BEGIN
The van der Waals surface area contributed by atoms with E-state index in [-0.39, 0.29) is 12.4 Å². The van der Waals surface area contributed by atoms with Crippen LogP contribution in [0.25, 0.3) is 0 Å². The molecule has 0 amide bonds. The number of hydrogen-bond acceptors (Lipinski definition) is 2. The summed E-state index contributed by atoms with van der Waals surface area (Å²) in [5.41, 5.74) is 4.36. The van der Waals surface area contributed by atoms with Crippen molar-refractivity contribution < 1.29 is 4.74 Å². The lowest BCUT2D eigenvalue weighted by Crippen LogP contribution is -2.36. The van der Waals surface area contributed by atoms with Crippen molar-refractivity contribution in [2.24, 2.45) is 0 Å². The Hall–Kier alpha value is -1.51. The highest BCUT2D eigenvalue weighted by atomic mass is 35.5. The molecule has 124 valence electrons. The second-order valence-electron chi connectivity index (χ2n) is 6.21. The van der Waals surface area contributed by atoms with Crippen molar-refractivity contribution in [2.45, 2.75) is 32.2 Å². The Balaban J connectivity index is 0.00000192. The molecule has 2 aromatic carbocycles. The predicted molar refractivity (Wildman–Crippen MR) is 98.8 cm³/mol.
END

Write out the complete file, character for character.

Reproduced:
The van der Waals surface area contributed by atoms with E-state index in [-0.39, 0.29) is 12.4 Å². The van der Waals surface area contributed by atoms with Crippen LogP contribution in [0.25, 0.3) is 0 Å². The molecule has 0 amide bonds. The number of hydrogen-bond acceptors (Lipinski definition) is 2. The summed E-state index contributed by atoms with van der Waals surface area (Å²) in [5.41, 5.74) is 4.36. The van der Waals surface area contributed by atoms with Crippen molar-refractivity contribution < 1.29 is 4.74 Å². The lowest BCUT2D eigenvalue weighted by Crippen LogP contribution is -2.36. The van der Waals surface area contributed by atoms with Crippen molar-refractivity contribution in [2.24, 2.45) is 0 Å². The Hall–Kier alpha value is -1.51. The highest BCUT2D eigenvalue weighted by atomic mass is 35.5. The molecule has 124 valence electrons. The second-order valence-electron chi connectivity index (χ2n) is 6.21. The van der Waals surface area contributed by atoms with Crippen molar-refractivity contribution in [2.45, 2.75) is 32.2 Å². The Balaban J connectivity index is 0.00000192. The molecule has 2 aromatic carbocycles. The predicted molar refractivity (Wildman–Crippen MR) is 98.8 cm³/mol.